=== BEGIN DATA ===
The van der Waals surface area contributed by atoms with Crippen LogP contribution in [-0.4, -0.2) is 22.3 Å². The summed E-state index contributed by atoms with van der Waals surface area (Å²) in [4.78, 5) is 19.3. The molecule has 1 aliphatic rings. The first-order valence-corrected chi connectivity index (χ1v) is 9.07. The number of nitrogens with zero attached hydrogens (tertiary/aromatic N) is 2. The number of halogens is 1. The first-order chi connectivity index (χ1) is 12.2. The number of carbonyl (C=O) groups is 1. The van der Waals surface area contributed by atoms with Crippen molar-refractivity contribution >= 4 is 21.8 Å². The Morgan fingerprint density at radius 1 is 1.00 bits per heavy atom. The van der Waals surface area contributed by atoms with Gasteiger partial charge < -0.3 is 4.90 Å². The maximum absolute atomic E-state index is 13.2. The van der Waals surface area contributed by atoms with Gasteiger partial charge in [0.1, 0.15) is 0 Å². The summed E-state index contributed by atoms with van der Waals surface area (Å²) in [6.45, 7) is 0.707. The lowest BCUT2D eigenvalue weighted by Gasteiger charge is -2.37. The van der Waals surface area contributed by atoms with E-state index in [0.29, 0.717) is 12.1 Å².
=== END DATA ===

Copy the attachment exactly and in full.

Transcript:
The van der Waals surface area contributed by atoms with Crippen LogP contribution in [-0.4, -0.2) is 22.3 Å². The summed E-state index contributed by atoms with van der Waals surface area (Å²) in [4.78, 5) is 19.3. The molecule has 1 aliphatic rings. The first-order valence-corrected chi connectivity index (χ1v) is 9.07. The number of nitrogens with zero attached hydrogens (tertiary/aromatic N) is 2. The number of halogens is 1. The first-order chi connectivity index (χ1) is 12.2. The number of carbonyl (C=O) groups is 1. The van der Waals surface area contributed by atoms with Crippen molar-refractivity contribution >= 4 is 21.8 Å². The Morgan fingerprint density at radius 1 is 1.00 bits per heavy atom. The van der Waals surface area contributed by atoms with Gasteiger partial charge < -0.3 is 4.90 Å². The maximum absolute atomic E-state index is 13.2. The van der Waals surface area contributed by atoms with Gasteiger partial charge in [0.1, 0.15) is 0 Å². The summed E-state index contributed by atoms with van der Waals surface area (Å²) in [6.45, 7) is 0.707. The lowest BCUT2D eigenvalue weighted by Gasteiger charge is -2.37. The van der Waals surface area contributed by atoms with E-state index in [0.29, 0.717) is 12.1 Å².